PANCHADASI--- part 43

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E text source- www.celextel.org 191.There is therefore no contradiction between the two statements in the scriptures that ‘desires are a sign of ignorance’ and that ‘the wise man may have desires’, because the desires of a wise man are too weak to bind.
192. Since he is convinced of the associationlessness of the Self like the illusoriness of the world, the knower has no idea of himself as a doer and enjoyer. The verse quoted at the beginning of this chapter, ‘For whom should he desire ?’ applies to him.
193. Many Shruti texts declare that a husband loves his wife not for her sake and the wife loves him not for his sake, but for their own sake.
194. Now who is the doer and enjoyer ? Is it the immutable Kutastha or the reflected consciousness, Chidabhasa, or a union of the two ? Kutastha cannot be the enjoyer since it is associationless.
195. Enjoyment signifies the change that results from identification with the sensations of pleasure and pain. If the immutable Kutastha is the enjoyer, it becomes mutable, then would it not be self-contradictory ?
196. Chidabhasa is subject to the changing conditions of the intellect and he undergoes modifications; but Chidabhasa being illusory exists only by virtue of his real substratum and therefore he cannot by himself be the enjoyer.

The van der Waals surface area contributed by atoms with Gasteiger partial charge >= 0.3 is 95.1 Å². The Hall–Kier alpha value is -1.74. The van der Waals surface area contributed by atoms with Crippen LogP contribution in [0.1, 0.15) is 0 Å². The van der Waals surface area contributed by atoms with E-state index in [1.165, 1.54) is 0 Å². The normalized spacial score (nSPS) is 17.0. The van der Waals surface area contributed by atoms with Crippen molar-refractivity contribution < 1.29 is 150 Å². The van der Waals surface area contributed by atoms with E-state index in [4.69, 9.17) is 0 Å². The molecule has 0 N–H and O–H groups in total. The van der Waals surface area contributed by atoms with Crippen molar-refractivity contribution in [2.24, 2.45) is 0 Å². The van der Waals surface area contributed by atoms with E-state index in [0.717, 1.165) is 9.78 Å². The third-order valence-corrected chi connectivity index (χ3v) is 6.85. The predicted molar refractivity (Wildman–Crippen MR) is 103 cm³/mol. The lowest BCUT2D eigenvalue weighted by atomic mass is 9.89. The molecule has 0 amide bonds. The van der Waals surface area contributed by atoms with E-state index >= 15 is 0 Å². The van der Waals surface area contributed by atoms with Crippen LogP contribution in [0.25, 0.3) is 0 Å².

197. In common parlance, therefore, Chidabhasa in conjunction with Kutastha is considered to be the enjoyer. But the Shruti begins with both the types of Self and concludes that Kutastha alone remains.
198. When King Janaka asked Yajnavalkya about the nature of the Self, the sage first told him of the sheath of intellect and then, pointing out its inadequacy (to be the Self), ended in teaching him of the immutable Kutastha.
199. In fact, Aitareya and other Shruti texts, concerned with the consideration of the Self, begin with an enquiry into the nature of the enjoyer and end in a description of the immutable Kutastha.
200. Owing to ignorance the enjoyer superimposes the reality of Kutastha on to himself. Consequently he considers his enjoyment to be real and does not want to give it up.
201. The enjoyer desires to have a wife and so forth for his own pleasures. This popular notion has been well described in the Brihadaranyaka Upanishad.
202. The Shruti says that since the enjoyable objects are for the sake of the enjoyer, they should not be loved for their own sake. Since the enjoyer is the central factor, love should be given to him.
203. Prahlada prays in the Vishnu Purana: ‘Let the unending love which the undiscriminating have for transient objects, be not removed from me, O Lord but directed towards Thee so that I may have incessant flow of Thy remembrance’.
204. Following this method an aspirant should become indifferent to all enjoyable objects in the external realm and direct the love he feels for them towards the Self and desire to know It.
205. As the fallen ones keep their minds ever concentrated on objects of enjoyment, such as garlands, sandal ointment, young women, clothes, gold and so forth, so an aspirant for liberation ought to keep his attention fixed on the Self and never falter.
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